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The Silence of Judge Kozinski's Former Clerks in Big Law

Vivia Chen

December 27, 2017

They are piling up like hotcakes at the diner. As of this writing, at least 15 women have come forward, alleging that Alex Kozinski engaged in inappropriate behavior while he served as a judge on the Ninth Circuit Court of Appeals.
So many credible women came out with their own stories after The Washington Post first reported the accusations on Dec. 8, that the unthinkable has happened: Kozinski is calling it quits. (He resigned on December 18 after the Ninth Circuit launched a formal inquiry.)
So is Kozinski's resignation a sign that the #MeToo movement is finally hitting the legal profession? Well . . .
What's notable is that the women who've gone public about Kozinski's lascivious acts are predominantly from academia (others who've spoken on the record include a journalist, a law student and a former federal judge). What's conspicuously absent are women from major law firms.
So here's my question: Are women in law firms still reluctant to speak out about harassment?
"Many of us who spoke out did so because we were senior enough not to be risking a lot," says Nancy Rapoport, a professor at the University of Nevada, Las Vegas, School of Law. "I'm a full professor. I have tenure. I recognize that my rank is a special privilege." Rapoport adds, "I might not have weighed in with my own experience had his remarks not appeared to have minimized what his former clerks were alleging." But not having to worry about career repercussions made it easy to go public about Kozinski's antic. (When she was clerking for another Ninth Circuit judge, Kozinski asked her, "What do single girls in San Francisco do for sex?"). 
Rapaport also offers a practical reason for why Kozinski's female clerks now in private practice might not be chiming in about his abuse: Some are probably litigators and "speaking out might cause an awkwardness at the Ninth Circuit in future cases."
Practical reasons aside, the culture of Big Law still lags behind when it comes to matters like harassment. "Academia is more supportive of women on these issues," says a former (male) Ninth Circuit clerk who knew Kozinski. "If that stuff came out about a law professor, he'd quickly be suspended or lose tenure," adding that law firms are less likely to take quick action with an important partner.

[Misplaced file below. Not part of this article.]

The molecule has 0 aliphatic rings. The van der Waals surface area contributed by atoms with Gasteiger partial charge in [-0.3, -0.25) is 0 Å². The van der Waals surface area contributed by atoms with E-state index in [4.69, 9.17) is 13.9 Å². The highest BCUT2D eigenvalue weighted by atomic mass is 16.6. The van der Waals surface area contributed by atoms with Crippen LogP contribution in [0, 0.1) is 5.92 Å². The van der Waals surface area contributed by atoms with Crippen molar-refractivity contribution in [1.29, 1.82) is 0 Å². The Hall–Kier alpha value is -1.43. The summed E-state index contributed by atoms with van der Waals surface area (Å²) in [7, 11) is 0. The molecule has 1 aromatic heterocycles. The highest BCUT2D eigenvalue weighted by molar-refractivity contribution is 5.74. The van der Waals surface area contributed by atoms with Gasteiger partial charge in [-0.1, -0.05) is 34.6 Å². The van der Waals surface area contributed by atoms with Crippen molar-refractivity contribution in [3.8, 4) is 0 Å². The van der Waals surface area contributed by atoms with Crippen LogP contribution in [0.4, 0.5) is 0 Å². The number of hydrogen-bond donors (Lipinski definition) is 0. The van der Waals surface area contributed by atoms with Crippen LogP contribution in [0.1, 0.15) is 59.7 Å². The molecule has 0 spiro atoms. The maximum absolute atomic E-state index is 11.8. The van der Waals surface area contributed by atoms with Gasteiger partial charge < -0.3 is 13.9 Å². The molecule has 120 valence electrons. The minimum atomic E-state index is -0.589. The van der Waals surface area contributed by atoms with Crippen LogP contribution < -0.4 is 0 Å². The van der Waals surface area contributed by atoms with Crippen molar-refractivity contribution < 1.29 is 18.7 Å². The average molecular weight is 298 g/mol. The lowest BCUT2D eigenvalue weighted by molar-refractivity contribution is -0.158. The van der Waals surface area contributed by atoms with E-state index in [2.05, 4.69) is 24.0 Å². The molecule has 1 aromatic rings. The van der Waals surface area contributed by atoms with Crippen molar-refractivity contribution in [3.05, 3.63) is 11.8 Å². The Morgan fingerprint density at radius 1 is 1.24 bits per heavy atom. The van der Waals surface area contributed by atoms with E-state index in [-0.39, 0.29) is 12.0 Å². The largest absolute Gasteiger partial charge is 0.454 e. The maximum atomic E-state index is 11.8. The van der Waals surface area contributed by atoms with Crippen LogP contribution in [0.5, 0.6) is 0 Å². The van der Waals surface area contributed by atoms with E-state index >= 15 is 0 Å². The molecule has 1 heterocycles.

While it's acceptable for students and fellow academics to out an abusive professor, law firms might not appreciate one of their lawyers joining the #MeToo choir, even if the alleged abuse had nothing to do with the law firm. "Law firms don't want to be in the news for the wrong reason," says this former clerk. "Given the ratio of men to women in positions of power at law firms, women are cautious about being labeled a troublemaker."
Indeed, former Kozinski's clerks now working in Big Law—and there are lots of them (particularly men) in big litigation practices like Gibson Dunn & Crutcher, Boies Schiller, Jones Day, Susman Godfrey and Kirkland & Ellis—don't seem eager to share their experiences. I contacted a handful of Kozinksi's former female clerks at some of those firms and heard not a peep from any of them. (Fun fact: One former clerk deleted Kozinski's name from her bio on the firm's website and only mentioned that she clerked on the Ninth Circuit, though she proudly displayed her clerkship with Sandra Day O'Connor.) To be fair, though, I contacted a bunch of Kozinski's male clerks too and they didn't respond either. 
I know, my sampling is hardly scientific. And while it's possible that the women who clerked for Kozinski then pursued careers in law firms neither experienced nor witnessed his troublesome behavior, it seems unlikely. 
If women are reluctant to speak out about a now established pariah like Kozinski, what are the chances that women in law firms will come public about an abusive partner? I'd say very low—unless the female lawyer has already decided to burn her bridges with Big Law.
Not everyone shares my view that women in law firms will pay a price for speaking out. Stanford Law School professor Deborah Rhode, an expert on gender issues, says change in culture now affects the legal profession: "I can't imagine that there would be adverse career consequences given the number of women who've made complaints about Kozinski."
Gee, I hope Rhode is right.
Meanwhile, would any of you out there in Big Law care to share your #MeToo moment?


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The Careerist takes an inside look at how lawyers shape their careers and manage their lives. The blog aims to dissect developments in the profession, provide useful information and advice, and give lawyers a platform to voice their views. The goal is to provide a fresh, provocative take on the state of lawyering.

About Vivia Chen

Vivia Chen

Vivia Chen, The Careerist's chief blogger, has been covering the business and culture of law firms for a decade. A former corporate lawyer, Chen is fascinated by those who thrive (as well as those who don't) in the legal profession. Her take: Success in the law (and life) doesn't always travel a linear path. If you have topics you'd like to discuss or information to share, contact her: VChen@alm.com

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